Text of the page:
Flannery O’Connor wrote, “There is something in us, as storytellers and as listeners to stories, that demands the redemptive act, that demands that what falls at least be offered the chance to be restored.”

There is something in the act of listening and telling stories that have the power to transform us.  To tell our story requires vulnerability and courage and we saw both in abundance from our two speakers in our series on Breaking the Cycle of Violence.  Two of the Open Tables Core Leadership Team, Micah and Amanda,  took to the microphone to share their own experiences.  

Micah shared a reflection on Ferguson and the anniversary of Michael Brown’s death.  During the Ferguson protests, Micah was a graduate student teaching speech classes. Several of his students had to take leaves of absence in order to be present in Ferguson.  One student was called as a reservist in the National Guard; the other an activist and protestor. Micah highlighted the tension in this reality–that two of his students would be on opposing sides of the protest line yet still members of his class.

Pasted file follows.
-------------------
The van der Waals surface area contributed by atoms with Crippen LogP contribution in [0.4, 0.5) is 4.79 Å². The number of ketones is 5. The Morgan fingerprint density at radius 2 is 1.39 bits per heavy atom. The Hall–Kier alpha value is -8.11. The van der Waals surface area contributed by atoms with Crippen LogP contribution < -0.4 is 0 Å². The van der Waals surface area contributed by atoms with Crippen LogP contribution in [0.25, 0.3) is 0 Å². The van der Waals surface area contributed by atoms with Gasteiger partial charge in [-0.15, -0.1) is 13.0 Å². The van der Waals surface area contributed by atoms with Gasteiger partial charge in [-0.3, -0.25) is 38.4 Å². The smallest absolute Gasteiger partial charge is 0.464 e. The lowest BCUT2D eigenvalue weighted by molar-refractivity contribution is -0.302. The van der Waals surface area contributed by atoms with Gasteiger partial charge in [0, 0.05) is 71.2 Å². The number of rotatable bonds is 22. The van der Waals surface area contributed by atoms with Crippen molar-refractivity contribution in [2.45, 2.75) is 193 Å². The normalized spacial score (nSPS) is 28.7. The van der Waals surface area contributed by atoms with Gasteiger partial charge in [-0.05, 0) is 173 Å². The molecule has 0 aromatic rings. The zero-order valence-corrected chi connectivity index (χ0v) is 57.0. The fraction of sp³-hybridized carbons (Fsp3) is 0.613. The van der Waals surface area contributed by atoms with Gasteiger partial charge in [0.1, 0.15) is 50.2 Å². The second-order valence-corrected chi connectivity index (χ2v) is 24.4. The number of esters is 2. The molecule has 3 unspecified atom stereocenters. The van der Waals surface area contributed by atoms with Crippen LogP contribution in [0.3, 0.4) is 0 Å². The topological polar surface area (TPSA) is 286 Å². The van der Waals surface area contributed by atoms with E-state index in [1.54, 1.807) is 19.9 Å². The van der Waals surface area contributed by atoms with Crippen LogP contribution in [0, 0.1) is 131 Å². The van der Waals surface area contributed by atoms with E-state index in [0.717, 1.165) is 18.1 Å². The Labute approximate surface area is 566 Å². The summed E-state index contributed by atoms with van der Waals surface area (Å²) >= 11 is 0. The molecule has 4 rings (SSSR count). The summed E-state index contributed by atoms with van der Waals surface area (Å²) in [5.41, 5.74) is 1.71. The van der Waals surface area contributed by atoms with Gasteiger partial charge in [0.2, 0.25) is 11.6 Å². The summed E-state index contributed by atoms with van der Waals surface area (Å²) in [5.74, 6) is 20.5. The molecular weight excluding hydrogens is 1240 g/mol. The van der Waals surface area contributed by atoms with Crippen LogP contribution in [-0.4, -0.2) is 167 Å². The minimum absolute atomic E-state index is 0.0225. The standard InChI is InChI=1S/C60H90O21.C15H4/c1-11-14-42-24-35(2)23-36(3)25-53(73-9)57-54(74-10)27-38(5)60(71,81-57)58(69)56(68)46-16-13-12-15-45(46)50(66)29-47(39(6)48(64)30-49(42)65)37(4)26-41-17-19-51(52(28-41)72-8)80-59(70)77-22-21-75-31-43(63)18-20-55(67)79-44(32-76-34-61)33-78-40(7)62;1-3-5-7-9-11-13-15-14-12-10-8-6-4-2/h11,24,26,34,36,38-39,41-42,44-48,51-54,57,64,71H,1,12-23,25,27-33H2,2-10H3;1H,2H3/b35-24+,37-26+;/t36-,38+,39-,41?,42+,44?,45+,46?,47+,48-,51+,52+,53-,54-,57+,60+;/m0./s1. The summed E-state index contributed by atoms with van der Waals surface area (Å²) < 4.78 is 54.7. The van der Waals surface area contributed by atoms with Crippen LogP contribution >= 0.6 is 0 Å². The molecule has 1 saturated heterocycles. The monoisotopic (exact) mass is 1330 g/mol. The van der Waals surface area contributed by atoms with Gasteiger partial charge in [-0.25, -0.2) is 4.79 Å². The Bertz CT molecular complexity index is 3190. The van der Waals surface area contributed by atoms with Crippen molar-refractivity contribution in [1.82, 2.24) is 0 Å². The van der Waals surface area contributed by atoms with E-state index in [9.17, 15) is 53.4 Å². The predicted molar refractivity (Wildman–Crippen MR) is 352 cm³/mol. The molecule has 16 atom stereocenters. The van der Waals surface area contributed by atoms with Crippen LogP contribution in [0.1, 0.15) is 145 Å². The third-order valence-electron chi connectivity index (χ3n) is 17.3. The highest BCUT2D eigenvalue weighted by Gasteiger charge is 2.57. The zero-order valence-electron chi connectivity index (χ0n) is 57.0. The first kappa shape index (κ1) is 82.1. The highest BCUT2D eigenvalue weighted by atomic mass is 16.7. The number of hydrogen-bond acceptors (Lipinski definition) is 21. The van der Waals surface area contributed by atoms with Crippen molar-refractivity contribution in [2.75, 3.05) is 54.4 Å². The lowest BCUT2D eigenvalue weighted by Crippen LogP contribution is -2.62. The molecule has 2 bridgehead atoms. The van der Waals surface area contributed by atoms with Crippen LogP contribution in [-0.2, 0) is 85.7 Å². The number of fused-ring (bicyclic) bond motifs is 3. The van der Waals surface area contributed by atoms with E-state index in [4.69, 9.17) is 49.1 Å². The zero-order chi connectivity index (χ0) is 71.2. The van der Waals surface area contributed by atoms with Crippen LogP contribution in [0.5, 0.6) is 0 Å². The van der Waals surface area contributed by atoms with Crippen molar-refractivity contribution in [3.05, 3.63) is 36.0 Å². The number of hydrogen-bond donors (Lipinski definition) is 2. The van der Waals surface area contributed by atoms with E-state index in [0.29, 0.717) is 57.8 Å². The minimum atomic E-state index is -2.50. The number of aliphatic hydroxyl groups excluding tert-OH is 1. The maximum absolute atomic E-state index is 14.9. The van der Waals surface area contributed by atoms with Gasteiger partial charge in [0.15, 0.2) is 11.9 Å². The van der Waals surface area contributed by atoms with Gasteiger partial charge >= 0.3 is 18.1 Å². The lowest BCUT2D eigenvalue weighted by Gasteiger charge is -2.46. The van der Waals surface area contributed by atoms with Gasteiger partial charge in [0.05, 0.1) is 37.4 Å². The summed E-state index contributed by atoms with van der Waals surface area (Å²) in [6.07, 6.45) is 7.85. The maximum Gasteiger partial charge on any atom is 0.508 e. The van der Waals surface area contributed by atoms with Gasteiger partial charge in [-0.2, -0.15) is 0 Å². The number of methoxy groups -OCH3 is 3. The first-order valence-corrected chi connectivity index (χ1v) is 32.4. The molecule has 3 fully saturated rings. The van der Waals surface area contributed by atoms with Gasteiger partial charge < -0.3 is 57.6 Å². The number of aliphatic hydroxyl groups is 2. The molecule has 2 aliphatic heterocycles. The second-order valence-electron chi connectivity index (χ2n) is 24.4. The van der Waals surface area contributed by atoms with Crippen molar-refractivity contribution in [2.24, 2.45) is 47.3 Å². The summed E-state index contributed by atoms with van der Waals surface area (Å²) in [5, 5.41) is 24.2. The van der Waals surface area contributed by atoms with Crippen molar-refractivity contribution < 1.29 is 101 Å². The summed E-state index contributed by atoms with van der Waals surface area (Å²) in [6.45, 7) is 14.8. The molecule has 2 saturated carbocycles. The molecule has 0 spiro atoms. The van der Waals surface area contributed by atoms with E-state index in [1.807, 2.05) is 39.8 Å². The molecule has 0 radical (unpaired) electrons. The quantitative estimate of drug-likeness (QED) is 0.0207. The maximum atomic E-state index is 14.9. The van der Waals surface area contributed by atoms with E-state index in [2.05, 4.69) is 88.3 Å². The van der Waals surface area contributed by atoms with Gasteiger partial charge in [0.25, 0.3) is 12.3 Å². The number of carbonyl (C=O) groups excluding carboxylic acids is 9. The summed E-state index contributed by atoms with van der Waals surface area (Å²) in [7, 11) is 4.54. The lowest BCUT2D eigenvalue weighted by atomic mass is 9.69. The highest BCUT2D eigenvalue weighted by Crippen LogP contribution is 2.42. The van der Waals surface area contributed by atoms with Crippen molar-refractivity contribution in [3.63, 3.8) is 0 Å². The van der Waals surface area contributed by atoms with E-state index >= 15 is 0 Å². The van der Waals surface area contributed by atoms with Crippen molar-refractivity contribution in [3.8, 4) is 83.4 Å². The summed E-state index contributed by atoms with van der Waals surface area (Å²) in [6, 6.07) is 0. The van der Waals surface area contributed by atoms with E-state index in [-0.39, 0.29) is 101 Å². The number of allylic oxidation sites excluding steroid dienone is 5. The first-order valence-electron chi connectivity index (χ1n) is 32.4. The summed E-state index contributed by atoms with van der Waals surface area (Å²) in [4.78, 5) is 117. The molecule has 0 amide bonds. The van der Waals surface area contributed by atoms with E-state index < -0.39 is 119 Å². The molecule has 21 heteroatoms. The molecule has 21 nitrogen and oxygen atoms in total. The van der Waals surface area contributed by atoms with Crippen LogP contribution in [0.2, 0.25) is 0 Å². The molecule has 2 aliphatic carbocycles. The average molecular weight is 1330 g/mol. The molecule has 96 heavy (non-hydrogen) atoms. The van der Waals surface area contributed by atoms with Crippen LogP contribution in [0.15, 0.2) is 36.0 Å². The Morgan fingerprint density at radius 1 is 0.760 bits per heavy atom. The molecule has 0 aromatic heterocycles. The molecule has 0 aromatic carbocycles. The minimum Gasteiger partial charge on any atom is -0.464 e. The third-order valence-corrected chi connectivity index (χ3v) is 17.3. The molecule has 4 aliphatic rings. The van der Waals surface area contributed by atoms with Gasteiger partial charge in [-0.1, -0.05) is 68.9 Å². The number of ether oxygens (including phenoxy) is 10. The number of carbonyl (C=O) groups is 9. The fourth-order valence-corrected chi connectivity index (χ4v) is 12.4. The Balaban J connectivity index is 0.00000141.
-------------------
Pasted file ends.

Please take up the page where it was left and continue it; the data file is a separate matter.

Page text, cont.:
Amanda brought a very personal story about her experience being a person of color adopted by white parents.  She explored the realities of never quite feeling like she belonged and how that created a self-defense mechanism of distrust.  Her own cycle of violence required the work she put in to learn a context and vocabulary to help dismantle the racism she herself had internalized.  

After we heard from Micah and Amanda, we gathered into smaller groups of two to three people to share some of our own stories with one another.  Afterward, we came back to the larger whole and shared our realizations:

  • We must be aware of our own role in these kinds of stories.  
  • Some of the most potent violence we experience often comes from our family.
  • We do not always see where the cycle of violence is broken until we reflect upon our stories and how we tell them.
  • Our stories are powerful because we matter.  

For your own reflection:  Where have you encountered violence?  What role did you play? How has storytelling shaped your understanding at that moment?  How has your faith informed all this?

Click here to listen to our recording of the night.

Both Micah and Amanda mention some influences they had in their life.  Here are some sources on their influences.

The Simple Way by Shane Claiborne

Some Langston Hughes poetry.

The Transformative Power of Storytelling: A Social Force for Social Change Kiran Singh Sirah



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